March 6, 2006 With a level of success way beyond Honda's initial expectations, the Civic Type R which ended production last year proved a smash hit among those seeking the thrills of a sporty, high performance car, yet still delivering a strong dose of practicality at an affordable price. That dual personality thrilled over 35,000 customers, far exceeding Honda’s initial sales forecasts during its relatively short production run. The bold styling of the Civic Type R Concept unveiled at Geneva last week provides a clear indication of how the final production car will appear. Honda engineers have designed a 'superhatch' to deliver blistering performance (200 bhp). The aggressive, lower and wider-looking body encases a new 2.0 litre DOHC i-VTEC engine and the model, built in Britain, will go on sale in early 2007 priced around UKP18,000. Expect to see more 3 door versions at the London Motor Show in July.
The Type R name was introduced by Honda Motorcycles, where the letter R was added to conventional bike names to indicate a performance derivative. For example, the CB – a standard 4-cylinder across-the-frame bike – became the CB-R, a sporting model. One of the earliest Type R cars was the Honda NSX-R, a stripped-down, lightweight version of the NSX supercar. This was developed in response to claims the NSX did not have enough power to compete with rival cars from Porsche and Ferrari. The key factor in this argument – and a point proved by the NSX-R – was the importance of the power to weight ratio. The NSX-R epitomised Honda’s approach to creating high performance cars, and every subsequent Type R vehicle has been built to conform to certain principles. Each follows the Type R philosophy.
The Type R philosophy is not about building the most powerful, or fastest car in the world. It is about creating a car that provides a well-engineered, but exciting driving experience. To offer this, every Type R needs to have certain key characteristics:
- An exhilarating driving experience similar to that felt when piloting a racing car.
High levels of feedback and involvement in terms of sound, steering response and handling. The driver should feel part of the machine. Not just speed
Going fast is part of the Type R experience, but not everything. The Type R should have above average levels of performance in gear change quality, braking, steering and handling.
The driving experience should not be diluted or interfered with by driving aids or sound proofing that could detract from the driver’s involvement.
A Type R is not equipped with luxuries such as satellite navigation, hands-free telephones or leather upholstery. It should look and feel like a racing car.
To meet the aims set by the philosophy, a different approach is taken during the design and development of a Type R. Therefore, each car possesses a special set of engineering qualities.
No bolting on of a turbocharger to give silly power figures. All Type R engines are normally-aspirated, which deliver smoother power delivery throughout the rev range, allowing power to be transferred through the chassis more easily, improving traction and acceleration.
A stiffer chassis improves the handling of the car in terms of balance and adjustability. This makes for a more involving drive.
No traction control, stability control or four-wheel drive. Or indeed any other driver aids that can distance the driver from the experience. Instead, a Type R is based on clever, but simple engineering solutions rather than electronic gadgetry.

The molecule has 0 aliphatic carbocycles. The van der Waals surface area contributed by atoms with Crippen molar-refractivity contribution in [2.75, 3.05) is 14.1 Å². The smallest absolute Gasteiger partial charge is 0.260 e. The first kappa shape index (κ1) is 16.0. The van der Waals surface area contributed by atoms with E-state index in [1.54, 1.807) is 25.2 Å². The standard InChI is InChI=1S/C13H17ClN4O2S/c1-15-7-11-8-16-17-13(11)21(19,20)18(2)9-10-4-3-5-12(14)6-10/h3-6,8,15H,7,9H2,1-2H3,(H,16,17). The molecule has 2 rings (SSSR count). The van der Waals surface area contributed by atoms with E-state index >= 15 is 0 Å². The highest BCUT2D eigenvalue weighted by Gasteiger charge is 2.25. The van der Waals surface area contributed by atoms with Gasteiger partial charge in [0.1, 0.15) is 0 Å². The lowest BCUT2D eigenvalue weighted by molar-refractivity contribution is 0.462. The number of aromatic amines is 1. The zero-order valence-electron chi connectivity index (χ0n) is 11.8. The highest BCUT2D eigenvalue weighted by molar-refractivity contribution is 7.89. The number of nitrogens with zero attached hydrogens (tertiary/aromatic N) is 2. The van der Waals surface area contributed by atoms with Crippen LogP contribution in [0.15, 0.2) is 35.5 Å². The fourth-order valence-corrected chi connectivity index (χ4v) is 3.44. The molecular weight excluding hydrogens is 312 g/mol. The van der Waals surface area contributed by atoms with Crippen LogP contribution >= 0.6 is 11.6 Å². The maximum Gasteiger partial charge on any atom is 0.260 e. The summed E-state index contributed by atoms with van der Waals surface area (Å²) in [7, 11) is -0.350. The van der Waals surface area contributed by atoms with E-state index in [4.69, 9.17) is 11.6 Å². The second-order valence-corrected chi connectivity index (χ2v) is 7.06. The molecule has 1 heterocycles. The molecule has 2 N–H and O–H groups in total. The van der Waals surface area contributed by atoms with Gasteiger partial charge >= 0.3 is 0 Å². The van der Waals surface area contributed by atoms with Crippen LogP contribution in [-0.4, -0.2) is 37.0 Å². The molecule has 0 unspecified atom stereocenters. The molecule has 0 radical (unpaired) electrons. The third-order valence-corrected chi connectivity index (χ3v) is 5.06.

Type R time-line
February 1992: NSX-R introduced. Weight is reduced by 120kg. Recaro seats and MOMO steering wheel fitted. Stiffer suspension adopted. Production limited to 1995 units.
September 1995: Honda announces the launch of the DC2 Integra Type-R. The Integra Type-R is powered by the B18C 1.8-litre DOHC VTEC engine, specifically developed for the Integra Type-R, with 200bhp at 8,000rpm. Standard equipment includes a helical LSD, sports suspension, a front lip spoiler, a rear spoiler, alloy wheels, a leather wrapped MOMO steering wheel, Recaro seats, and a titanium shift knob.
August 1997: The EK9 Civic Type-R is launched in Japan. It is powered by an exclusively-developed 1.6-litre DOHC VTEC B16B engine that makes 185bhp at 8,200rpm. The lightweight B16B engine features a new valve system allowing higher engine speeds, reduced engine friction, improved breathing, and increased compression ratio. Main features of handling include increased body rigidity, reduced weight, sports suspension, torquesensitive helical LSD, sports-tuned ABS, and Bridgestone Potenza RE010 tyres.
Jan 1998: The Accord Type-R goes on sale in the UK, with a tweaked version of the H22A engine on board. In addition, the Accord Type-R boasts a limited-slip-diff, Recaro seats and a stiffer chassis.
July 2001: An updated version of the Integra Type-R (DC5) is launched for sale in Japan and USA. The special colour of Championship White celebrates Honda’s first victory in F1. The DC5 Integra Type-R is powered by the K20A 2.0-litre DOHC i-VTEC engine with 220bhp and a new 6-speed manual gearbox. The suspension adopts clever front suspension and reactive-link double wishbone rear suspension. The Integra Type-R is also equipped with Recaro front seats, a leather wrapped MOMO steering wheel, aluminium pedals, aluminium shift knob, exclusive aero parts and Brembo front brakes.
October 2001: A Type-R version of the 7th generation Civic is announced. It is built at Honda in the UK Manufacturing in Swindon, Wiltshire. The CTR – as it becomes known by enthusiasts – is powered by a 2.0-litre i-VTEC engine that produces 197bhp. The Civic Type-R goes on to sell over 35,000 units and pick up numerous Hot Hatch of the Year awards.
February 2006: An all-new Civic Type R, based on a three-door version of the 2006 Civic is unveiled at Geneva Motor Show.
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